Saturday, August 7, 2010

From Rail to Bail: Transit, Courthouse Square, and Disappearing Choice

Cherriots has been in the news a lot lately. From having to discontinue Saturday service to needing to relocate the transit mall, public transportation in Salem isn't exactly enjoying a banner year.

100 years ago Salem enjoyed a pretty good public transportation system. Streetcar lines covered much of the city, and several railroad lines filled in the gaps.

More than this, no single transportation choice dominated minds or streets the way the drive-alone trip dominates today. Back then, horses, bicycles, streetcars, and a small number of autos filled the roads. If the past has a lesson, it is not the specific technologies behind the choices, but rather the robustness of possibility and diversity of choice. Today, every time we seem to make a move towards diversity, something arises to hinder true choice.

Here you can see the streetcar network in black circa 1920, at the peak of service. Lines went out south Commercial, 12th street, State street, Chemeketa and Center Street, 17th street, Summer street, and Fairgrounds road. The Southern Pacific; Oregon Electric; Geer; and Salem, Falls City and Western railroads are in blue. In red is marked the intersection of the Falls City line on Union Street and an Oregon Electric branch on High street.

High and Union happens to be at one end of the proposed relocated transit center.

With the north Broadway development - NoBro, or The Mission District, its name hasn't quite settled yet - nearby, with the Chemeketa Center for Business and Industry, and with the Marion Parkade as a possible park-n-ride, the location is not bad.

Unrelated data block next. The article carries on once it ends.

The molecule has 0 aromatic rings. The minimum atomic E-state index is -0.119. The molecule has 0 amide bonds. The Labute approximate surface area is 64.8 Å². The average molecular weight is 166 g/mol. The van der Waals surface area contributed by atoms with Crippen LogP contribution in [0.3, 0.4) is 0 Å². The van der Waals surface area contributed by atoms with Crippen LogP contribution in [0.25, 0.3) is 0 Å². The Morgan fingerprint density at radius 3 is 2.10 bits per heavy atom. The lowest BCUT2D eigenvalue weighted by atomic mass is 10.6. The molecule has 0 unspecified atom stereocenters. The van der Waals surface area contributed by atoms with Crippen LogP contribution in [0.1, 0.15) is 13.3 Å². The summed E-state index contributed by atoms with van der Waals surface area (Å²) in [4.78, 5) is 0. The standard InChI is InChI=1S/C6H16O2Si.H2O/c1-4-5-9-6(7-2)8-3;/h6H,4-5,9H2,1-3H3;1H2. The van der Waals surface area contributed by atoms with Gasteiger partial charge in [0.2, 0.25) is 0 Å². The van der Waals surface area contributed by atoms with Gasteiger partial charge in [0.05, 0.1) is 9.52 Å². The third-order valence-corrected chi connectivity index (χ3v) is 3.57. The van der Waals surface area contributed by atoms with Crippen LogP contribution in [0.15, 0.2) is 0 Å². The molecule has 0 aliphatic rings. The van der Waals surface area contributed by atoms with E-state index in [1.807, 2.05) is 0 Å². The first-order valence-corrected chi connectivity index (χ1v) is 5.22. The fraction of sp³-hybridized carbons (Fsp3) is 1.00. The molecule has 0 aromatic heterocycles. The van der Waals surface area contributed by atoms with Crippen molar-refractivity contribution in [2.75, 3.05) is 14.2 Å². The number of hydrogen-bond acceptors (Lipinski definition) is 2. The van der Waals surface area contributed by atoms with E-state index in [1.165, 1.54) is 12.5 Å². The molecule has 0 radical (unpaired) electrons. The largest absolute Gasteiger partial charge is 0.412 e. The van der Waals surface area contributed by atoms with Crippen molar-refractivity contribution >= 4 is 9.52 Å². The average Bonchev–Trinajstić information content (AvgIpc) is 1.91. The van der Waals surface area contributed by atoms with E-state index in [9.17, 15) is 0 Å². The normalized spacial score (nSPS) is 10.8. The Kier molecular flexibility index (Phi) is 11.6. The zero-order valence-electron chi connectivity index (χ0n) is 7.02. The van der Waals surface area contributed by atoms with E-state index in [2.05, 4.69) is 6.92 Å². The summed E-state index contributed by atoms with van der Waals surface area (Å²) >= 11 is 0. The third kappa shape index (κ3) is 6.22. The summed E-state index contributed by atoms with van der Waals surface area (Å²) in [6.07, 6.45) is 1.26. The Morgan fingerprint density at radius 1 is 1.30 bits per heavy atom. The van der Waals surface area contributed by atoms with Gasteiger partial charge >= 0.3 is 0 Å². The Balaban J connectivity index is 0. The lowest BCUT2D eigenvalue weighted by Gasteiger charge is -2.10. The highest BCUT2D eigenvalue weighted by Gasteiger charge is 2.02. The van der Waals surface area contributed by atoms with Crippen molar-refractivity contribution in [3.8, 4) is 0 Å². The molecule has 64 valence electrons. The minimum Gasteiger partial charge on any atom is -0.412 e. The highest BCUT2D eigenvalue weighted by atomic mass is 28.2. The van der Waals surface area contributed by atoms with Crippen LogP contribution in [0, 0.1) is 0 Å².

The Courthouse Square fiasco presents all with a range of choices from bad to badder, and all things considered the responses have been creative and helpful. The initial transit mall on Court street by the Capitol Fountain was an inspired back-up plan! Unfortunately, the State of Oregon was not a fan of it, and some of the grassy area also appeared to pose ADA issues in the Fall and Winter. The transit mall moved to Cottage street, and now is planning to move a third time.

It's important to note that there are significant constraints from budget, location and logistics. Even so, sne aspect of this third plan for the transit mall is bad.

According to Julie Warncke, Transportation Planning Manager with the City, it is not likely there is room for bikes:
Staff is looking for ways to safely accommodate bicycle traffic, but it may not be possible. The buses will travel contra-flow, with just enough room to pull into a center island and have one bus pass behind it. The boarding and alighting will take place in the center island. With the combination of bus traffic and contraflow, we have not yet been able to identify a safe way to accommodate bicycle (or automobile) traffic. There is not enough room to stripe in a bikeway as was done at the Rose Quarter Transit Mall.

Why does bike flow matter? Here's a view from the Union St. Railroad Bridge looking east down Union. The first traffic light is at Front, the second is at High, on the east end of the proposed transit mall.

(Transit mall map and photo: Statesman Journal)

For people walking and biking, the most natural movement on or off the bridge is straight down Union. There used to be a rail line there, after all!

The City's current preferred route, however, uses the Court Street crossing into Riverfront Park. This forces bicyclists into the crosswalk, and into a two-cycle traffic light (one phase for each direction of front).

Whether by design or by accident, the City of Salem is undertaking planning choices that reduce access to the Union Street Railroad Bridge. By making it more difficult to reach on foot or by bike, they make it less useful as a transportation alternative to the two auto bridges. Between the decision to close State Street at the Carousel, to widen Wallace at Glen Creek, and now to close off Union to bicycle traffic, we are slowly strangling the bridge to all activity except drive-and-bike recreation. Instead of eliminating choices, we should be creating and promoting choices. Surely we can do better!

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